1991 Honda Accord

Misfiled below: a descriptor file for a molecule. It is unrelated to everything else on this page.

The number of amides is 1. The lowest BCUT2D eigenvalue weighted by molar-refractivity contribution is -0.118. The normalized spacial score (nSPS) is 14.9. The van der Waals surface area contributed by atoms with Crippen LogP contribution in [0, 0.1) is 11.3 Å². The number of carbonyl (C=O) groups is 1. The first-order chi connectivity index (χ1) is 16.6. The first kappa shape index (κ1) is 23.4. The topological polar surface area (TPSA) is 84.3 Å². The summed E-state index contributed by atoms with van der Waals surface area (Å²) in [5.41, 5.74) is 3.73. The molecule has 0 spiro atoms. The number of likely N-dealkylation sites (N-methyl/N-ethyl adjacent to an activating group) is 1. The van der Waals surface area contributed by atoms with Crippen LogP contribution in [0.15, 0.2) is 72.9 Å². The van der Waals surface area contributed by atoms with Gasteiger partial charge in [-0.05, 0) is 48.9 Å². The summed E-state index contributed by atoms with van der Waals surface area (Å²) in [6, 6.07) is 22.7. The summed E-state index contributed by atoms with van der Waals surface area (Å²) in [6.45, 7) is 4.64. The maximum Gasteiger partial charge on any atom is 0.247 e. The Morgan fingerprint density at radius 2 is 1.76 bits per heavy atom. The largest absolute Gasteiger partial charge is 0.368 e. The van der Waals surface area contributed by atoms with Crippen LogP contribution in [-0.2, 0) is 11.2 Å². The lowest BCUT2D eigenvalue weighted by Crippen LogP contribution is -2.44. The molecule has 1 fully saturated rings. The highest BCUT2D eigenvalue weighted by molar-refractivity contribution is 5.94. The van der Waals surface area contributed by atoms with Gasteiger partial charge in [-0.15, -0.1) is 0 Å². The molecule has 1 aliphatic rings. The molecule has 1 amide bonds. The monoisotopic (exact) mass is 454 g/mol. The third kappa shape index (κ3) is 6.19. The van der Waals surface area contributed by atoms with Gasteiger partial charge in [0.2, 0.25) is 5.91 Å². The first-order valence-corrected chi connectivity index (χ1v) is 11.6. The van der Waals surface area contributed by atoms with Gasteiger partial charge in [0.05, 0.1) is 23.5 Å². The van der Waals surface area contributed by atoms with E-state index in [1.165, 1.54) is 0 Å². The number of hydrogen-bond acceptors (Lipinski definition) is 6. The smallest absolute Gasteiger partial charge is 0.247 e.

Honda has come up with a vehicle that`s not for everyone, the new mid-size Accord station wagon.The Accord wagon is for those who need more cargo-carrying capacity thanthe Accord sedan can handle but still prefer a vehicle that rides and handles like a car rather than a minivan. Ironically, when Honda began talking about coming out with a moremultipurpose type vehicle, the hope was that it would bring out a minivan orfour-wheel-drive utility vehicle rather than a wagon. The wagon, of course, is the easiest and less costly route to take. Thevan or four-wheeler would require a trip to the draftsman to come up with anall-new vehicle. To build a wagon all Honda had to do was take the sedan,stretch it by 1.5 inches, and add a hatchback lid in back. The wagon is built on a 107.1-inch wheelbase and is 186 inches long. It was designed anddeveloped in the U.S. and is built at Honda`s Marysville, Ohio, plant. Like we said, the Accord wagon isn`t for everyone. It`s a vehicle forthose who find a Caprice wagon too big and an Escort wagon too small. The strength is that it performs like a typical sedan. You don`t realizeit`s a wagon until you turn off the key, hop out and look at the tail end.Four-wheel, double-wishbone suspension, front- and rear-stabilizer bars,variable-assist power steering and 15-inch all-season radials contribute tothe sedan-like ride and handling. The wagon is available in EX and LX versions. A 2.2-liter, 16-valve,four-cylinder provides the power-125 h.p. in the LX version, 140 h.p. in theEX with a dual-stage intake manifold and tuned exhaust accounting for theadded power. We drove the EX version teamed with the standard five-speed manual, afairly smooth-shifting unit. The 2.2 provides good power and at the same time an acceptable EPA rating of 22 m.p.g. city/27 m.p.g. highway. But really, saddling yourself with a wagon and a five-speed? Resale isbad enough on a wagon since it`s considered a workhorse machine that probably was abused by the previous owner. It only gets worse when you add a five-speed, which most people don`t know how to drive and which therefore takes85 percent of the public out of the market for the machine as a trade-in.Automatic transmission runs $750 more, but you`ll get that back at trade-intime. With automatic the EPA rating slips to 20/26. Standard equipment includes power brakes, air conditioning, cruisecontrol, power-door and tailgate locks, power windows, body-colored dual powermirrors and AM-FM stereo with cassette. The EX adds a power-operated moonroof,a remote-entry system in which you press the key fob to lock or unlock thedoors, and alloy wheels. As for safety items, a driver-side air bag is standard, but antilockbrakes are not available. By its very nature a wagon hauls more than oneperson, typically young kids, and that makes the antilock brake system a must that Honda should add as quickly as possibl e. A week ago Honda bumped up prices $100. Base price is now $17,400 for the LX with manual, $18,150 with automatic. The EX starts at $19,150 with manual, $19,900 with automatic. That`s awfully pricey even with all the powerequipment as standard. Final Honda note: the Accord will be restyled for the 1994 model year.
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